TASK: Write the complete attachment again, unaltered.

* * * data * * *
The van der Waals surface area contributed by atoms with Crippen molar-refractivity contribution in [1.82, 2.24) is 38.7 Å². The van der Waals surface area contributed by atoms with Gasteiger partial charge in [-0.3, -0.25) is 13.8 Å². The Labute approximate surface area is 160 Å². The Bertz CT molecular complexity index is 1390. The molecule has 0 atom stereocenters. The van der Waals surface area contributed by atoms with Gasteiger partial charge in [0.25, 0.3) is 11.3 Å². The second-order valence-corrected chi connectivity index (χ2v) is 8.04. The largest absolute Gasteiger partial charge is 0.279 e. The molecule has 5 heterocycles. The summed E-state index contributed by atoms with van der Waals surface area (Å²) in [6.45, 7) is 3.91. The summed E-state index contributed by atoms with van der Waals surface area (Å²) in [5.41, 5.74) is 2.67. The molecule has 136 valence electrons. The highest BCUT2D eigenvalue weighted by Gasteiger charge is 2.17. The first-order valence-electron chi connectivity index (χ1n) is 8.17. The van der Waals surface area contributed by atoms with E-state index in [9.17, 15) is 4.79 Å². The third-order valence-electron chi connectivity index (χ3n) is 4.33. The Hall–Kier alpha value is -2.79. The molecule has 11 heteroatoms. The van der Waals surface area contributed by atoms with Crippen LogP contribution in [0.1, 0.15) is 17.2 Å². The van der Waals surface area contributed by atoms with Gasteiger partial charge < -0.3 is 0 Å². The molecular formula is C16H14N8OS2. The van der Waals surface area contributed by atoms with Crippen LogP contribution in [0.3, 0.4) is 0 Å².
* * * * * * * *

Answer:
The van der Waals surface area contributed by atoms with Crippen molar-refractivity contribution in [1.82, 2.24) is 38.7 Å². The van der Waals surface area contributed by atoms with Gasteiger partial charge in [-0.3, -0.25) is 13.8 Å². The Labute approximate surface area is 160 Å². The Bertz CT molecular complexity index is 1390. The molecule has 0 atom stereocenters. The van der Waals surface area contributed by atoms with Gasteiger partial charge in [0.25, 0.3) is 11.3 Å². The second-order valence-corrected chi connectivity index (χ2v) is 8.04. The largest absolute Gasteiger partial charge is 0.279 e. The molecule has 5 heterocycles. The summed E-state index contributed by atoms with van der Waals surface area (Å²) in [6.45, 7) is 3.91. The summed E-state index contributed by atoms with van der Waals surface area (Å²) in [5.41, 5.74) is 2.67. The molecule has 136 valence electrons. The highest BCUT2D eigenvalue weighted by Gasteiger charge is 2.17. The first-order valence-electron chi connectivity index (χ1n) is 8.17. The van der Waals surface area contributed by atoms with E-state index in [9.17, 15) is 4.79 Å². The third-order valence-electron chi connectivity index (χ3n) is 4.33. The Hall–Kier alpha value is -2.79. The molecule has 11 heteroatoms. The van der Waals surface area contributed by atoms with Crippen LogP contribution in [0.1, 0.15) is 17.2 Å². The van der Waals surface area contributed by atoms with Gasteiger partial charge < -0.3 is 0 Å². The molecular formula is C16H14N8OS2. The van der Waals surface area contributed by atoms with Crippen LogP contribution in [0.3, 0.4) is 0 Å².